Perhaps the suburbs aren’t so far away from NYC after all.

Sunday, September 17, 2017

New Happenings in Midtown

There are some new eateries opening up in Midtown Manhattan.  Although it already has three branches in NYC, Joe’s Pizza is now available on Times Square, at 1435 Broadway. The iconic store originally opened back in 1975 in Greenwich Village.

Next up is Luke’s Lobster which opened its 12th NYC location in Midtown Manhattan.  Located between West 38th and 39th Streets, to mark the occasion of its new place, the first customers to frequent the store received a free lobster roll. 

And for something completely different a plant-based “fast-food” joint just opened in Midtown also.  Run by Craig Cohran (co-founder of a plant-based fast food café that already exists in Manhattan), he opened P.S. Kitchen in Times Square as a way to give back and make a difference. The idea is to make giving more fun by creating a nice restaurant that would give profits to charity; enjoy a cocktail and a meal and at the same time support a worthy cause. The menu is completely plant-based and many of the employees come from underprivileged backgrounds.

Thursday, August 17, 2017

The Silent Parade

A century ago (last month) on July 28, 1917, around 10,000 black (kids, men and women) marched in silence down Fifth Avenue to protest against racial violence in the United States. This was one of the first mass protests of anti-black violence in America.  It was entitled Silent Parade.

To mark this, Google honored the centenary with a Google Doodle, “honor[ing] those whose silence resonates a century later.”

Organized by W.E.B Du Bois and James Weldon Johnson (NAACP leaders), it was put together as a reaction to the 1917 East St. Louis Riots during which a slew of blacks were killed and thousands displaced. The non-speaking march from Fifth Avenue to Madison Square symbolically represented an anti-violence stance by participants who marched with signs like: “We march because we deem it a crime to be silent in the face of such barbaric acts,” and “We march because we want our children to live in a better land," etc.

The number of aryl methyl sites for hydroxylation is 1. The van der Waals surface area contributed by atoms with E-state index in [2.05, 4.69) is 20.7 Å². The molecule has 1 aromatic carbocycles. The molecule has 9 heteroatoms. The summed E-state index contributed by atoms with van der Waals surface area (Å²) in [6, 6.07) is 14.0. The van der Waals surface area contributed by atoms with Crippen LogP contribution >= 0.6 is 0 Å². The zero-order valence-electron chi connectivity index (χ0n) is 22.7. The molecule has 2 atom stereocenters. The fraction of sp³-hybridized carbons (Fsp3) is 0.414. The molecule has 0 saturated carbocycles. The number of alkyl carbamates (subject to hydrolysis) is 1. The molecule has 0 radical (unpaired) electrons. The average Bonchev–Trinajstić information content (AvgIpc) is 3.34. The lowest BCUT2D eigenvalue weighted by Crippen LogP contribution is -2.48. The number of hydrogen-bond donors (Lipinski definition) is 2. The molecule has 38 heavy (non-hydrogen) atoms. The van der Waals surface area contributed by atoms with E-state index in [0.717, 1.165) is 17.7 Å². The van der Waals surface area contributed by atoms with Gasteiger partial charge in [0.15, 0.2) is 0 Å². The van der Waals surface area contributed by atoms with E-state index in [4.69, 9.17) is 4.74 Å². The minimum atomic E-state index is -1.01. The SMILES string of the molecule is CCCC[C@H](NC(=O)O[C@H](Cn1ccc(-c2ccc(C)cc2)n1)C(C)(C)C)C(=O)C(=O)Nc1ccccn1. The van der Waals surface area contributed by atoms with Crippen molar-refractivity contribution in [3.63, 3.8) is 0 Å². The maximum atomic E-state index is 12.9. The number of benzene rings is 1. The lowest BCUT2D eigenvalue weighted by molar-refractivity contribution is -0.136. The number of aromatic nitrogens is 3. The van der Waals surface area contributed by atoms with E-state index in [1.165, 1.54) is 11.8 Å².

Monday, July 17, 2017

Midtown’s Restaurant Week

The summer’s Restaurant Week starts next week.  Between July 24 to August 18, restaurant goers in Midtown will be able to pay a fraction of the price at some of the region’s most upscale eateries. Offering three-course fixed priced menus for both lunch and dinner, around 400 restaurants are participating in the week long event, open to all for registration.

this year there are many more restaurants participating – 33 to be exact – they include: Bar & Cabaret, Benjamin Steakhouse Prime, Bob’s Steak & Chop House, Boucherie, Bâtard, Cut by Wolfgang Puck, Farmer & The Fish, Feast, Fifty Restaurant, Flinders Lane, Fowler & Wells. 

For lunch the cost will be $29 and for dinner, $42.  Program sponsor is OpenTable.